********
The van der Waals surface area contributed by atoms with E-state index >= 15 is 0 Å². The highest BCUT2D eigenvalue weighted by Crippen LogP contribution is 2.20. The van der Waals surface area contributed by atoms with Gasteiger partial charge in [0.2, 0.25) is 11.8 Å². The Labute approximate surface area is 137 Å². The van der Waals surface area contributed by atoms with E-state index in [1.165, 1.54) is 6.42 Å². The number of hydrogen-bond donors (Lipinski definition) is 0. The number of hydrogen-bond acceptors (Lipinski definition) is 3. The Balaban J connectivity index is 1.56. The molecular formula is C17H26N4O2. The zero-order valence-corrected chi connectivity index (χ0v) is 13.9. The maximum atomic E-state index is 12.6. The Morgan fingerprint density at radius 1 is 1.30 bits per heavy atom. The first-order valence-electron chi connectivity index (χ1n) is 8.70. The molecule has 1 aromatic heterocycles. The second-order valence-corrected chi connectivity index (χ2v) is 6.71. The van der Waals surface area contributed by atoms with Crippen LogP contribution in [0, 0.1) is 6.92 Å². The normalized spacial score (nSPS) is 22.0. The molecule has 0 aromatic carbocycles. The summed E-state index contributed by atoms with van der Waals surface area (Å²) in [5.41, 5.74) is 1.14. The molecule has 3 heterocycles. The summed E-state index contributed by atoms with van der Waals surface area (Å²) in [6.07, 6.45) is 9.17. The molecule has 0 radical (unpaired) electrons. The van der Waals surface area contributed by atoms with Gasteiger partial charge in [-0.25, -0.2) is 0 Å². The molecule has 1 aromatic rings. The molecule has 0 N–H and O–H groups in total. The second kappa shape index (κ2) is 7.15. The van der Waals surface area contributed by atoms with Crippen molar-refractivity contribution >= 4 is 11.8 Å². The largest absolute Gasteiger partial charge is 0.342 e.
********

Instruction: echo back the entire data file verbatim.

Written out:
The van der Waals surface area contributed by atoms with E-state index >= 15 is 0 Å². The highest BCUT2D eigenvalue weighted by Crippen LogP contribution is 2.20. The van der Waals surface area contributed by atoms with Gasteiger partial charge in [0.2, 0.25) is 11.8 Å². The Labute approximate surface area is 137 Å². The van der Waals surface area contributed by atoms with E-state index in [1.165, 1.54) is 6.42 Å². The number of hydrogen-bond donors (Lipinski definition) is 0. The number of hydrogen-bond acceptors (Lipinski definition) is 3. The Balaban J connectivity index is 1.56. The molecular formula is C17H26N4O2. The zero-order valence-corrected chi connectivity index (χ0v) is 13.9. The maximum atomic E-state index is 12.6. The Morgan fingerprint density at radius 1 is 1.30 bits per heavy atom. The first-order valence-electron chi connectivity index (χ1n) is 8.70. The molecule has 1 aromatic heterocycles. The second-order valence-corrected chi connectivity index (χ2v) is 6.71. The van der Waals surface area contributed by atoms with Crippen LogP contribution in [0, 0.1) is 6.92 Å². The normalized spacial score (nSPS) is 22.0. The molecule has 0 aromatic carbocycles. The summed E-state index contributed by atoms with van der Waals surface area (Å²) in [5.41, 5.74) is 1.14. The molecule has 3 heterocycles. The summed E-state index contributed by atoms with van der Waals surface area (Å²) in [6.07, 6.45) is 9.17. The molecule has 0 radical (unpaired) electrons. The van der Waals surface area contributed by atoms with Gasteiger partial charge in [-0.25, -0.2) is 0 Å². The molecule has 1 aromatic rings. The molecule has 0 N–H and O–H groups in total. The second kappa shape index (κ2) is 7.15. The van der Waals surface area contributed by atoms with Crippen molar-refractivity contribution >= 4 is 11.8 Å². The largest absolute Gasteiger partial charge is 0.342 e.